The Air Force has approved the first round of low-rate production of Boeing’s KC-46 air refueling tanker, some of which are bound for McConnell Air Force Base in Wichita.
The Air Force said in a news release it is working to award a $2.8 billion in contracts for the first two production lots – totaling 19 tankers and spare parts – in the next 30 days.
The approval comes after the tanker successfully completed refueling tests of an F-16 Fighting Falcon, a C-17 Globemaster III and an A-10 Thunderbolt II using its boom as well as an AV-8 Harrier II and an F/A-18 Hornet using both hose and drogue systems.
The aircraft also successfully took fuel from a KC-10 Extender.
The tanker’s airframe is based off the Boeing 767 widebody airliner. Spirit AeroSystems manufactures the 767’s forward fuselage section, pylons, engine cowlings and wing leading edge.
The Air Force said McConnell and Altus Air Force Base in Oklahoma will be the first bases to receive the first production tankers, deliveries of which are expected to be completed in early 2018.
Boeing was expecting to make its first KC-46 deliveries in March 2017 but this May announced a delay in deliveries because of changes it discovered it would have to make to the first 18 airplanes’ centerline drogue and wing-aerial refueling pod systems.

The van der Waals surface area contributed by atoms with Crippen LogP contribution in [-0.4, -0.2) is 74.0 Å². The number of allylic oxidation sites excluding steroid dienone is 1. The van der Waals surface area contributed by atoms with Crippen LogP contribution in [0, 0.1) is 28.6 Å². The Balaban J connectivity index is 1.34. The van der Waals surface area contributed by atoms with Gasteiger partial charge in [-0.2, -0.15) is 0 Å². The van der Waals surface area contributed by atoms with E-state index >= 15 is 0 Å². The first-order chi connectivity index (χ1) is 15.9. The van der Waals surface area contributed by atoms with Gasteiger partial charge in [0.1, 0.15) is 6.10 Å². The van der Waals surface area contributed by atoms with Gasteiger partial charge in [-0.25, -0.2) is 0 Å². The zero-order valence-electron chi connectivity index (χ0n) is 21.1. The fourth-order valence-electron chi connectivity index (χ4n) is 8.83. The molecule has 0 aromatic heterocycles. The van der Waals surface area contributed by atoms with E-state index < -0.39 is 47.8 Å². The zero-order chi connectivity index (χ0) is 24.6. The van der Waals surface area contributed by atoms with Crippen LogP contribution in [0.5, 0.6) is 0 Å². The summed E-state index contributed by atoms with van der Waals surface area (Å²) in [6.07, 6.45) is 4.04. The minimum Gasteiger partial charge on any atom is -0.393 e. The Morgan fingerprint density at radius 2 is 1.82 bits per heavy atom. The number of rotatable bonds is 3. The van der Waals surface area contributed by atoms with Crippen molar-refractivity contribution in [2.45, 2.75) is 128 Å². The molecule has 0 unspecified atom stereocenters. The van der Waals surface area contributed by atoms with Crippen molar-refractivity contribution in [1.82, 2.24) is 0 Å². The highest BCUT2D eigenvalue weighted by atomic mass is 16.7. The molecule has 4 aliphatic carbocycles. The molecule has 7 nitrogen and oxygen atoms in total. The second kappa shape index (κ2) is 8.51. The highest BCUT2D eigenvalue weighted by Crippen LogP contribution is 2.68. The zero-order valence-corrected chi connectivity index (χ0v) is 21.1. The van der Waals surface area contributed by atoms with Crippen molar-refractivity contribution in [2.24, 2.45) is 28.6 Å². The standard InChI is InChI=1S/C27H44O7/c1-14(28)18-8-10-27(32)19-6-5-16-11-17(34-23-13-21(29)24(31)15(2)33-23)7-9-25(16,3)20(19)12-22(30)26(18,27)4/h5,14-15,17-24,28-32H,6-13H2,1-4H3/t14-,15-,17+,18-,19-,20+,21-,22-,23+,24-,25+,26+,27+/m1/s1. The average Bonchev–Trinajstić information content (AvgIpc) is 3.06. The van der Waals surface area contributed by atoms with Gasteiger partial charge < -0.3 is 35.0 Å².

“The KC-46 is ready to take the next step,” Gen. David Goldfein, Air Force chief of staff, said in the release. “Our Air Force and Boeing team stepped up to meet the recent challenges.”
Boeing said in a news release Thursday it will take a $393 million after-tax charge ($0.62 per share) on the KC-46 Tanker program for schedule and technical challenges, including delays in the certification process and the cost of beginning production of the planes while still conducting late-stage development testing.
Last month, Boeing reported a $2 billion hit to its second quarter 2016 earnings, including the $393 million after-tax charge.